This is the fifth follow-up to the post, “Gagarin and the Seven Heavens“. The first follow-up post is here. The second follow-up post is here. The third follow-up post is here. The fourth follow-up post is here. The fifth follow-up post will be broken up into several parts; follow-up post five-one is here, post five-two is here, post five-three is here, post five-four is here, and post five-five is here.
Even if these theophanies are not allowed to be an appearance of a form (with the exception of the incarnation, it seems [Theodoret, Commentary on the Psalms 73-150, 64-65]), because of his theology of divine simplicity, it appears that Theodoret is committed to God’s dwelling being in the heaven in some sense, as we saw in his commentary on Psalm 115, above. This is all the more so with Jesus’ ascension:
11. The divine nature is invisible; but the thrice-blessed Stephen said that he saw the Lord. The Lord’s body is a body, therefore, even after the ascension. For this is what the victorious Stephen saw, since the divine nature is invisible. 12. According to what the Lord himself said, all human nature will see the Son of Man coming on the clouds of heaven; and he also said to Moses, “No one will see my face and live” [Exod 33:20]; if both these sayings are true, then he will come with the body with which he went up into heaven, for it is visible. [Theodoret, Eranistes transl. Gerard Ettlinger (Washington, D.C.: CUA Press, 2003), 260]
Just as heaven is a real location above the dome of the sky, and paradise is a physical location, they are represented in the form of the tabernacle.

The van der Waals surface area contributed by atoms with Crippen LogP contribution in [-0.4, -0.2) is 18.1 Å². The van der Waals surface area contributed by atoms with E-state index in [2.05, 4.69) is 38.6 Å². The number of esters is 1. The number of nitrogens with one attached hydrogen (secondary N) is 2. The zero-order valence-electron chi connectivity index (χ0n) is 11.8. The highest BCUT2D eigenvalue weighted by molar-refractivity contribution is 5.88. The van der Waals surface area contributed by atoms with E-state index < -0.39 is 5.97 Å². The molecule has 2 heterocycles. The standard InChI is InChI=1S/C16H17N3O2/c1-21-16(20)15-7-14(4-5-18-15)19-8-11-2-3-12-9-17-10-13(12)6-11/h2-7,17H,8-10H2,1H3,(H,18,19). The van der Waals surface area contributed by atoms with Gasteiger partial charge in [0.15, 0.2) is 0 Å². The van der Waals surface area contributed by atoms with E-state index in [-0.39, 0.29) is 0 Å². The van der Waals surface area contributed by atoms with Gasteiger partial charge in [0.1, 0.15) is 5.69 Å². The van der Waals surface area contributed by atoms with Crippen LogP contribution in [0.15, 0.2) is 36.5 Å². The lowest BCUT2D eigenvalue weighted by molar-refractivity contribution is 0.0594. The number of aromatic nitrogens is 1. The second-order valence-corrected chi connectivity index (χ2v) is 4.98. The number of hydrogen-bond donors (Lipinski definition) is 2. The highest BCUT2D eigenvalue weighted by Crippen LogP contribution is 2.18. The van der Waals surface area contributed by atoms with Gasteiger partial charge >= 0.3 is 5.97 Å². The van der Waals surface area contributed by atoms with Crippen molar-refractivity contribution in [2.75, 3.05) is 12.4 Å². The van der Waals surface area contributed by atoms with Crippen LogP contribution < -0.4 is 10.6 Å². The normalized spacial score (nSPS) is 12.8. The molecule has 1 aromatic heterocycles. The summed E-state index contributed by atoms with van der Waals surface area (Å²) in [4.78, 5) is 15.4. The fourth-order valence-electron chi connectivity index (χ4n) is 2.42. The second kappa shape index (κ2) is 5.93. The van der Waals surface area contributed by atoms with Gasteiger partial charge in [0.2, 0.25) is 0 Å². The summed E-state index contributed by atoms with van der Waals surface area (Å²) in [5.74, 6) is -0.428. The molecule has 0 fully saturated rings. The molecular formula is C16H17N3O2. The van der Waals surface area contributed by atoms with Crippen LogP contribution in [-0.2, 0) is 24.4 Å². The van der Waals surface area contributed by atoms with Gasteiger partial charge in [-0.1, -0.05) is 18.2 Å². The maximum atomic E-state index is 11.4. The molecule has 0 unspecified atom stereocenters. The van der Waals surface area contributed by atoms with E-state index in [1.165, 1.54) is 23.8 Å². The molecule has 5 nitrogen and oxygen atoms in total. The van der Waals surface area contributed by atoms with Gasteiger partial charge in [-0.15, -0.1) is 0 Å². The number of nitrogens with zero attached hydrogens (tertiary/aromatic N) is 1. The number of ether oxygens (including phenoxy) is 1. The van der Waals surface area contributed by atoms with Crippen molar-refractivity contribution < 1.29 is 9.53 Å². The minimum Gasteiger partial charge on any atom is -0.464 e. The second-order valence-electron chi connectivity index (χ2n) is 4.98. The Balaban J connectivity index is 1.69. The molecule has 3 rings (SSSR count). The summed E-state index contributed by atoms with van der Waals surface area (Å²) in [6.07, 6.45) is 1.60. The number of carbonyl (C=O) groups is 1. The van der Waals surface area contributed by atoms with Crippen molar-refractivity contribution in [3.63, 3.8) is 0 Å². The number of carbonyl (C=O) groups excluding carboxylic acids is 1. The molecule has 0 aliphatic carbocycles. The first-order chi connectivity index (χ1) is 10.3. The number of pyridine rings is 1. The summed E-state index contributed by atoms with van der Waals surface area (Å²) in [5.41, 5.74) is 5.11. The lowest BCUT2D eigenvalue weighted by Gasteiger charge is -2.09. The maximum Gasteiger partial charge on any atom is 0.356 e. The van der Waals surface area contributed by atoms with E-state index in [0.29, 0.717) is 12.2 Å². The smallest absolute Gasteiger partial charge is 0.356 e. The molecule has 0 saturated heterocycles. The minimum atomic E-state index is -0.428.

The tabernacle was a representation of creation. When he created heaven and earth, the Lord God stretched a firmament in the midst and separated things above from things below. Just so, he ordered the building of one tabernacle, thirty cubits long and ten  cubits wide, and in the middle he stretched the veil, which, as an image of the firmament, divided the tent in two. […] Inside were the likenesses of the cherubim presenting an image of incorporeal powers […]. [Theodoret, Questions on the Octateuch vol. 1, 315, 317]
The contents of the sky and the contents of the holy of holies may overlap in the figure of the cherubim, but the rest of the contents of the holy of holies does not allow us to think of God as having a form:
Since the divine nature is without form or shape, invisible, and incomprehensible, and it is utterly impossible to devise an image of such a being, he commanded symbols of his greatest gifts be placed there [Theodoret, Questions on the Octateuch vol. 1, 317]
–those “greatest gifts” being, namely, the Law, the priesthood, the prophecy, and manna/the Eucharist. For
Just as “the Creator is to some extent discerned from the magnitude and beauty of the creation” [Wis of Sol 13:5], so the generous giver was made known in these gifts. [Theodoret, Questions on the Octateuch vol. 1, 317]
It should be noted that Theodoret thinks of the holy of holies as representing an image of heaven, whereas the holy place represented the earth for him. Theodoret looks down on the corporeality of the symbols as being a divine accommodation to the people of the time, whom he characterizes as “quite materialistic and incapable of attaining to spiritual realities”. [Theodoret, Questions on the Octateuch vol. 1, 325] This suggests that the “location” of heaven, though containing the physical luminaries, and a physically ascended Jesus, was seemingly otherwise populated by immaterial things.
One questioner asked about the location of paradise, since Genesis says that the Tigris and Euphrates flow from paradise, but some commentators say that they “rise in the mountains of Armenia?” [Theodore, Questions on the Octateuch vol. 1, 67] Theodore thinks that Paradise is a real place in the physical world, but that God has hidden it, so that anyone looking for it would never be able to find it.
Header image found here.